The dash-dash-libcurl is the sometimes missed curl gem that you might want to know about and occasionally maybe even use.
How do I convert
There is a very common pattern in curl land: a user who is writing an application using language L first does something successfully with the curl command line tool and then the person wants to convert that command line into the program they are writing.
How do you convert this curl command line into a transfer using programming language XYZ?
There is a huge amount of available bindings for libcurl. Bindings, as in adjustments and glue code for languages to use libcurl for Internet transfers so that they do not have to write the application in C.
At a recent count I found more than 60 libcurl bindings. They allow authors of virtually any programming language to do internet transfers using the powers of libcurl.
Most of these bindings are “thin” and follow the same style of the original C API: You create a handle for which you set options and then you do the transfer. This way they are fairly easy to keep up to date with the always-changing and always-improving libcurl releases.
Say hi to
Most curl command line options are mapped one-to-one to an underlying libcurl option so for some time I tried to help users by explaining what they map to. Until one day I realized that
Hey! curl itself already has this mapping in source code, it just needs a way to show it to users!
How would it best output this mapping?
--libcurl command line option was added to curl already back in 2007 and has been been part of the tool since version 7.16.1.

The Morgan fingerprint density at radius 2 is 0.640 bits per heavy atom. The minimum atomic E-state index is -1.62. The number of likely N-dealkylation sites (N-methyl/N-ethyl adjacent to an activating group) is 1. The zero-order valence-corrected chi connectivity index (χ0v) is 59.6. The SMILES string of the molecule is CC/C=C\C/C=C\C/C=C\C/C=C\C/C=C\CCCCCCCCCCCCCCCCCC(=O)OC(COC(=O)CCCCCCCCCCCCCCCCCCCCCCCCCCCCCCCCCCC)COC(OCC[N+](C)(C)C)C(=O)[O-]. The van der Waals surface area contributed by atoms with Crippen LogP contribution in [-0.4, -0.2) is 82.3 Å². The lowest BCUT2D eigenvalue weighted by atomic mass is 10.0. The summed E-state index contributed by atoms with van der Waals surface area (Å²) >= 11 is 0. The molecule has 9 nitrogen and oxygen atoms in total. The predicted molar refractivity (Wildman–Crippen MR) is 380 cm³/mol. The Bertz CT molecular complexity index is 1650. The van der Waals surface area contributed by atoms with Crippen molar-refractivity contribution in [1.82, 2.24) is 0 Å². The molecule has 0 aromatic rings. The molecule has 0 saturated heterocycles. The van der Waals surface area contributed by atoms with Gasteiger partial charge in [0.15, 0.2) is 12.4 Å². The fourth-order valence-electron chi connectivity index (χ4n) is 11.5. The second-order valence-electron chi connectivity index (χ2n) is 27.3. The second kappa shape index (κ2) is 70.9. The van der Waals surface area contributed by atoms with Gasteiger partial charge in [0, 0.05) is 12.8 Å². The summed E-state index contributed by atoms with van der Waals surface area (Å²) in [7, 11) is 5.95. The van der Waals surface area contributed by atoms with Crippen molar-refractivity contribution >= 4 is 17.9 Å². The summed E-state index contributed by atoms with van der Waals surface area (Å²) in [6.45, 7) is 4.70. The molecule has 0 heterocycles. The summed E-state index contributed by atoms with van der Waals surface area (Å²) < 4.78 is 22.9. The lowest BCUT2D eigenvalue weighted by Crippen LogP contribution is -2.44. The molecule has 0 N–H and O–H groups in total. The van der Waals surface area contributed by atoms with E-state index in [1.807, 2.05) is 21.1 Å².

Show this command line as libcurl code
It is really easy to use too.
- Create a complicated curl command line that does what you need it to do.
--libcurl example.cto the command line and run it again.
- Inspect your newly generated file example.c for how you could write your application to do the same thing with libcurl.
If you want to use a libcurl binding rather than the C API, like perhaps write your code in Python or PHP, you need to convert the example code into your programming language but much thanks to the options keeping their names across the different bindings it is usually a trivial task.
The simplest possible command line:
It gets HTTP from the site “curl.se”. If you try it, you will not see anything because it just replies with a redirect to the HTTPS version of the page. But ignoring that, you can convert that action into a libcurl program like this:
curl curl.se --libcurl code.c
The newly created file
code.c now contains a program that you can compile :
gcc -o getit code.c -lcurl
and then run
You might want your program to rather follow the redirect? Maybe even show debug output? Let’s rerun the command line and get a code update:
curl curl.se --verbose --location --libcurl code.c
Now, if you rebuild your program and run it again, it shows you the front page HTML of the curl website on stdout.
The exact code my curl version 7.85.0 produced in the command line above is shown below.
You see several options that are commented out. Those were used by the command line tool but there is no easy or convenient way to show their use in the example. Often you can start out by just skipping those .